By Belle Ogrodowski
You cannot fully understand addiction unless you have walked down that road —and the same applies for the loved ones of the addicted.
From the addict’s perspective, once we have become addicted to a substance, everything in us wants to get – and to be – sober, but we are bound to our drug as if it’s oxygen. We don’t know how to grasp that sober breath.
The devastating days of dragging our loved ones through the vicious cycle over and repeatedly is unbearable to grasp a sober breath with. And the cycle repeats itself. We don’t want to lie to our loved ones, we don’t want to disappoint our loved ones, we aren’t bad people—we are prisoners to our addiction. We are in survival mode—whatever it takes to get what we need—and that is something most people don’t understand.
Addicts break the hearts of their loved ones over and over.
And from our loved one’s perspective, it’s the most heartbreaking moment in the world and it feels like it may never end. The empty promises, the “I swear that was the last time, I am going to do it myself and be clean today” (we can’t do it ourselves unless we fully PLUNGE into an intense program) only to find it happening again 16 hours later.
The over and over and over’s. The phone calls from jail and the hospital. The countless “I’m sorry’s.” The lost hope. For some reason families tend to have more hope for the addict than the addict has for their own self. I can tell you, being the addict, I didn’t understand the impact my actions and lifestyle had on my family.
I knew I put them through pain—the endless tears and excessive begging from my mother was the most painful thing. Hurting her, witnessing her cry hysterically, telling me that she hates me and that I ruined our relationship. But nevertheless, I persisted…and not in the good way.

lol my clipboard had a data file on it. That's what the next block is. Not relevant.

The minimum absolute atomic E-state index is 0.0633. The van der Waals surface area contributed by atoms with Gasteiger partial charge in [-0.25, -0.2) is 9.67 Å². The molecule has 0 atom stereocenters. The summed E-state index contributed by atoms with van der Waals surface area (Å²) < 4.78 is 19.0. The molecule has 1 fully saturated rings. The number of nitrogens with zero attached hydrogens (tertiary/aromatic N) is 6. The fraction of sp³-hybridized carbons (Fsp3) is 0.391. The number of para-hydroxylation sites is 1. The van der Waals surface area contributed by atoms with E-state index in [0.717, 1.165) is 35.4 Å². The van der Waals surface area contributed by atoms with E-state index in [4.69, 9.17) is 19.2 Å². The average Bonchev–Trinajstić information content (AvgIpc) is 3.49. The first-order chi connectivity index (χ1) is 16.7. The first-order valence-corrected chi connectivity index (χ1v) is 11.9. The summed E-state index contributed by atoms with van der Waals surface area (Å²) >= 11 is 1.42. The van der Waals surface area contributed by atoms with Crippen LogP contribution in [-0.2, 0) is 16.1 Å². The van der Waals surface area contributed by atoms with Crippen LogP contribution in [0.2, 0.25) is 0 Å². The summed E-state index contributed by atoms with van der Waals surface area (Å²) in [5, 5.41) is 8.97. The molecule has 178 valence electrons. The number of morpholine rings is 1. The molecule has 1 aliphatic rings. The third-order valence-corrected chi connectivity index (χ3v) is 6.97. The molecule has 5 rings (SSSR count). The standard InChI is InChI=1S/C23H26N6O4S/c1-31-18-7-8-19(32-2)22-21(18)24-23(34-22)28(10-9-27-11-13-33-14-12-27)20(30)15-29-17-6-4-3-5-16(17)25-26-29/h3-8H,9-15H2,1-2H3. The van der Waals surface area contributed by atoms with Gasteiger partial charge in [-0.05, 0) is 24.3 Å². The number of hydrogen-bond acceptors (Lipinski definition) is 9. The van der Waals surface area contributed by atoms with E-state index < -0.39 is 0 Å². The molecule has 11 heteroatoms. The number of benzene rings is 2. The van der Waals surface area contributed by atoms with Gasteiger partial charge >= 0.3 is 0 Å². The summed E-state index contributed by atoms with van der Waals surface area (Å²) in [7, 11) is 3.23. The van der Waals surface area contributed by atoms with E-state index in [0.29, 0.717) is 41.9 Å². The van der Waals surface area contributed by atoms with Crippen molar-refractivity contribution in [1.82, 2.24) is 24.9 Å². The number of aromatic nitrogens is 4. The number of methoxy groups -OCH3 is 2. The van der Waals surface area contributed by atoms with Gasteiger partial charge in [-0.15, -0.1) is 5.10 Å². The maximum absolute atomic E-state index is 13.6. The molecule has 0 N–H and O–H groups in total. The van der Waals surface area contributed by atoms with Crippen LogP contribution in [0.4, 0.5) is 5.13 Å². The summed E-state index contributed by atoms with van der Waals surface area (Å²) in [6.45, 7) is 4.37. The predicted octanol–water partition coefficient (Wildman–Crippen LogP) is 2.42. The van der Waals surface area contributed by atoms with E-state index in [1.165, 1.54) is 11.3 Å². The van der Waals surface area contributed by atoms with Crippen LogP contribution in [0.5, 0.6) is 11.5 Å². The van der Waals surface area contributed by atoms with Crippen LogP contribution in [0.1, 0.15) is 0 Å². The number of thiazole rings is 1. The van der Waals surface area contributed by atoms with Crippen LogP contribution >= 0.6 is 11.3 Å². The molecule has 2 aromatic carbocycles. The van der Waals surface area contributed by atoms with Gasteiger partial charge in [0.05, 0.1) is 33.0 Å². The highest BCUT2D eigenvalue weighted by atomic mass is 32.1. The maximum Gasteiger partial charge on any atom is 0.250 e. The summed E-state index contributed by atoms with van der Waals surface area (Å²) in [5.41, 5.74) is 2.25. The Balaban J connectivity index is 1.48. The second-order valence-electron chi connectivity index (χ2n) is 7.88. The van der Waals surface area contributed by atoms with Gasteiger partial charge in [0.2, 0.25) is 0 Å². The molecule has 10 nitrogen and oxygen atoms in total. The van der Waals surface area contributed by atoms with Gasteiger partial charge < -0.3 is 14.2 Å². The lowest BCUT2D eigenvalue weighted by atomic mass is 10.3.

I think that the pain our the loved ones feel is far worse than the pain we feel. We then drown our pain in a bottle of alcohol, blacking out those horrific moments. But they don’t, they can’t. They feel them to their deepest core— they live through them every moment, they go to work with no sleep, and they try and pretend they are okay. They are not. Their fear is that you may not wake up the next morning and that an unanswered phone call could mean they’ve lost you forever… it’s crippling.
They have to show up for work and TRY and put a smile on their face until that one moment when someone asks if they’re okay…. And they completely lose it—breaking down into a million little pieces. They are not okay…just as we (the addict) are not okay, either.
But recovery is possible for both parties. We don’t have to live this way anymore. Putting your foot down is one of the hardest things that you’ll ever have to do with the addict in your life.
But you owe it to yourself and your loved one to stop living with the chaos. We (the addicts) won’t go to treatment unless it gets bad enough—rock bottom, and our loved ones never want it to get to that point. So with all of your love (and while it may seem so scary because you can’t imagine what the outcome with be) put your foot down, look the addict in the eye and say:
“I love you, and will miss you, but I am ready to have you back….You need help, I arranged treatment for you.”